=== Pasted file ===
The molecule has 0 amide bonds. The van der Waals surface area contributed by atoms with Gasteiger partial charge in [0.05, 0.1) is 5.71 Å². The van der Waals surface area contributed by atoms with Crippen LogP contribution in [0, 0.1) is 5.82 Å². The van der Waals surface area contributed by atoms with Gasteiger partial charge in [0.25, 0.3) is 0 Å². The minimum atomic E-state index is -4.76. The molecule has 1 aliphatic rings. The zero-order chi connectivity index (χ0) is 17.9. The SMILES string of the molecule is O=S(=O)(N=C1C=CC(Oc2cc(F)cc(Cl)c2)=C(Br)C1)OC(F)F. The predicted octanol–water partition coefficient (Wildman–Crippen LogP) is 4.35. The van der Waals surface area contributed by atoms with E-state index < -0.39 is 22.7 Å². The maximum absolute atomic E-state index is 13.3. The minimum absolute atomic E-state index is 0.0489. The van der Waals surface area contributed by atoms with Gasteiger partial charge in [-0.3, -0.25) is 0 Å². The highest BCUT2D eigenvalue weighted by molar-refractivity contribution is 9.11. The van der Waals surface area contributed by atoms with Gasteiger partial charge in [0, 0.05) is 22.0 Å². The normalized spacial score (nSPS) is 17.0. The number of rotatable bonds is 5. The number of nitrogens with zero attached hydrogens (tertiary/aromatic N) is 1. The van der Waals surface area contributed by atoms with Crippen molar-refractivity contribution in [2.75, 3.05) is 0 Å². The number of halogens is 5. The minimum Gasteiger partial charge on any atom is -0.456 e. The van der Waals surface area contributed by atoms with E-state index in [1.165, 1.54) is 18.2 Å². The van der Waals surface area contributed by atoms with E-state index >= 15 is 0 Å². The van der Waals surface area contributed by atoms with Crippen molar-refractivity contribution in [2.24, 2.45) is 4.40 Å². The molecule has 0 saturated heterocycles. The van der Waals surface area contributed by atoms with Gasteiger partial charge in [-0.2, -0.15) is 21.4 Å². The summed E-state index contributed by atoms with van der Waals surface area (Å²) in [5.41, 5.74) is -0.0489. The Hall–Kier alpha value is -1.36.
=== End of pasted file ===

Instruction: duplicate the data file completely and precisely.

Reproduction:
The molecule has 0 amide bonds. The van der Waals surface area contributed by atoms with Gasteiger partial charge in [0.05, 0.1) is 5.71 Å². The van der Waals surface area contributed by atoms with Crippen LogP contribution in [0, 0.1) is 5.82 Å². The van der Waals surface area contributed by atoms with Gasteiger partial charge in [0.25, 0.3) is 0 Å². The minimum atomic E-state index is -4.76. The molecule has 1 aliphatic rings. The zero-order chi connectivity index (χ0) is 17.9. The SMILES string of the molecule is O=S(=O)(N=C1C=CC(Oc2cc(F)cc(Cl)c2)=C(Br)C1)OC(F)F. The predicted octanol–water partition coefficient (Wildman–Crippen LogP) is 4.35. The van der Waals surface area contributed by atoms with E-state index < -0.39 is 22.7 Å². The maximum absolute atomic E-state index is 13.3. The minimum absolute atomic E-state index is 0.0489. The van der Waals surface area contributed by atoms with Gasteiger partial charge in [-0.3, -0.25) is 0 Å². The highest BCUT2D eigenvalue weighted by molar-refractivity contribution is 9.11. The van der Waals surface area contributed by atoms with Gasteiger partial charge in [0, 0.05) is 22.0 Å². The normalized spacial score (nSPS) is 17.0. The number of rotatable bonds is 5. The number of nitrogens with zero attached hydrogens (tertiary/aromatic N) is 1. The van der Waals surface area contributed by atoms with Crippen molar-refractivity contribution in [2.75, 3.05) is 0 Å². The number of halogens is 5. The minimum Gasteiger partial charge on any atom is -0.456 e. The van der Waals surface area contributed by atoms with E-state index in [1.165, 1.54) is 18.2 Å². The van der Waals surface area contributed by atoms with E-state index >= 15 is 0 Å². The van der Waals surface area contributed by atoms with Crippen molar-refractivity contribution in [2.24, 2.45) is 4.40 Å². The molecule has 0 saturated heterocycles. The van der Waals surface area contributed by atoms with Gasteiger partial charge in [-0.2, -0.15) is 21.4 Å². The summed E-state index contributed by atoms with van der Waals surface area (Å²) in [5.41, 5.74) is -0.0489. The Hall–Kier alpha value is -1.36.